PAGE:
6. You have a beautiful area Sweetbay. Are those Piedmont Azalaes? This past winter was the first time I have seen the Cedar Waxwings here and I fell in love with them. Great capture.

  7. I love the deep woods around your house, and of course the many plants you nurture are lovely. I've only seen an indigo bunting once. Must be wonderful to have such a large variety of birds.

  8. Don't you hate when you accidentally hit the "delete" button? I have cried before at that!
    Glad you could get some replacement photos. I hardly ever see waxwings in my yard but I don't have the berries you do. I'm trying but the space is so small...
    I am imagining the dogwood (in your photographs) is much more spectacular in real life. Sometimes it's hard to capture a shot like that.
    You have a lot of plans and a lot of space to make it happen. I think you've done great already.
    Thanks for your comment on my blog too. I think that blogger bar is very handy. I'm going to look around typepad and see if I see anything similar?

  9. Great pictures of the cedar waxwings! You are so lucky to have indigo buntings. I don't see those very often around here. Carla

  10. I can picture the meadow area in your first photo full of azaleas and sweetspire--that would be beautiful! You have so many lovely natives here, but I'm impressed that you've managed to nurture so many of the smaller ones. It's not easy mowing and weeding and not accidentally cutting or pulling something you wanted to keep. A year or two ago, I decided to trim and weed around the big oak tree in our front yard. My husband had always done that before then, so I didn't know until he told me that one of the "weeds" I had cut down was a baby oak he had been nurturing for two years:( Now I pay more attention when I'm trimming.

    Beautiful crabapple blooms!

  11. I love the setting and the plant choices. The cedar waxwings are so attractive. I've only seen them one time in our garden. I guess they were just passing through.

  12. You always post such beautiful dreamy pictures, I love looking at them. It is so fun to read about your large-scale gardening, I can barely fit nine trees into my little garden, and that's probably too many... I love the long stamens on your deciduous azaleas, and the bird picture is really great too.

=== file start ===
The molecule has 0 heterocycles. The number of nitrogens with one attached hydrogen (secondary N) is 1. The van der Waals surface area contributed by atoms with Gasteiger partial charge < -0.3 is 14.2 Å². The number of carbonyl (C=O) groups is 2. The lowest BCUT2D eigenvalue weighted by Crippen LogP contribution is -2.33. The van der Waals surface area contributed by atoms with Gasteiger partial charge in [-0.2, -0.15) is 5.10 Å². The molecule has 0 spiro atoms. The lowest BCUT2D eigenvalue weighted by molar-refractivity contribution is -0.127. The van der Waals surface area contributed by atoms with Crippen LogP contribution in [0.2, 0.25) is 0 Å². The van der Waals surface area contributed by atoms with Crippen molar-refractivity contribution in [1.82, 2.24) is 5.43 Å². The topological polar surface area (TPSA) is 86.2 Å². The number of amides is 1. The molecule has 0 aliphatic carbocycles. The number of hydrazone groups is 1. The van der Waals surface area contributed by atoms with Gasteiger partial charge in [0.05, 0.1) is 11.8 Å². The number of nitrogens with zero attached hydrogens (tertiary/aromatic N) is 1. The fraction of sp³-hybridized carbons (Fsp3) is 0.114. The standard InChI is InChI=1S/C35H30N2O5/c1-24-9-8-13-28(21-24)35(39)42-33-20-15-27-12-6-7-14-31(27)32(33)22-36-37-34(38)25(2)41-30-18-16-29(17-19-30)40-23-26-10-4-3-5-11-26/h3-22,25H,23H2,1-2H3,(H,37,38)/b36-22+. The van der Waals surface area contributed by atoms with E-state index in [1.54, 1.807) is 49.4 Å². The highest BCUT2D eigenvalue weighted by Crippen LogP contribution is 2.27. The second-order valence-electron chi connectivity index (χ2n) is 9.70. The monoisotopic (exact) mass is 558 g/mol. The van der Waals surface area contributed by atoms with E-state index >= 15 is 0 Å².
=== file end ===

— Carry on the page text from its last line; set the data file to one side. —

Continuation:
13. It'll work perfectly, great plant choices. It's interesting to see spring's progression and the changes in a few weeks.

    Those waxwings look like they have real personality. Do they have a nice call/song?

  14. Dear Sweetbay, Sighing over a really delightful post~I enjoyed reading about your plans, learning about Indigo Buntings preferences and reveled in the slow movement toward the Crabapple flower crescendo! Then you encored with the azaleas! happy Spring....gail

  15. There is just something about those native azaleas. They are so beautiful. I don't have any, but I've thought if I were going to grow azaleas, these would be the ones. Love your Cedar Waxwing picture.~~Dee

  16. I can't tell an Indigo Bunting for an Evening Grosbeak when they flitter and fly so quickly. I love seeing the flash of blue.
    Your gardens are wonderful...just love the native azaleas.

  17. Oh, my, the crabapple is spectacular! I see why you want more! And your native azaleas are fabulous! I like your plans for the area next to the meadow. I planted a very small Virginia sweetspire about a month ago and didn't expect much from it this year. But it is growing and already has blooms on it. I think it will become a favorite!

  18. Thank you everyone for your comments!

    Rob they have a high musical trilling call that is very distinctive although not very loud. You can hear it here.

  19. The waxwings were very cooperative to sit for your photo. Interesting that they didn't come to eat the holly berries last year.

  20. The Malus blossums and buds are so delicately beautiful. Yes, aren't they a slow grower? It took about 15 years before our 2 original trees had any significant bloom.
    I love your azaleas....yes, so beautiful in bud as well as flower, like the malus and many others.
    How lucky you were to see the waxwings and capture a photo. I've never seen them here, and only glimpsed them a couple of times in other places.
    Oh, and you have Indigo Buntings! How wonderful!

  21. Janie they took off when the weather turned cold! We had a series of snowstorms that year and I didn't hear them anymore after the first one. They have a very distinctive trilling call that they make a lot of the time.

    Kerri I think Crabapple growth is slow to medium. I may just have to enjoy our wild tree if I can't get the fruits to germinate in any case. (We have 2 but one is deeper in the woods). Ah well it is enough! :)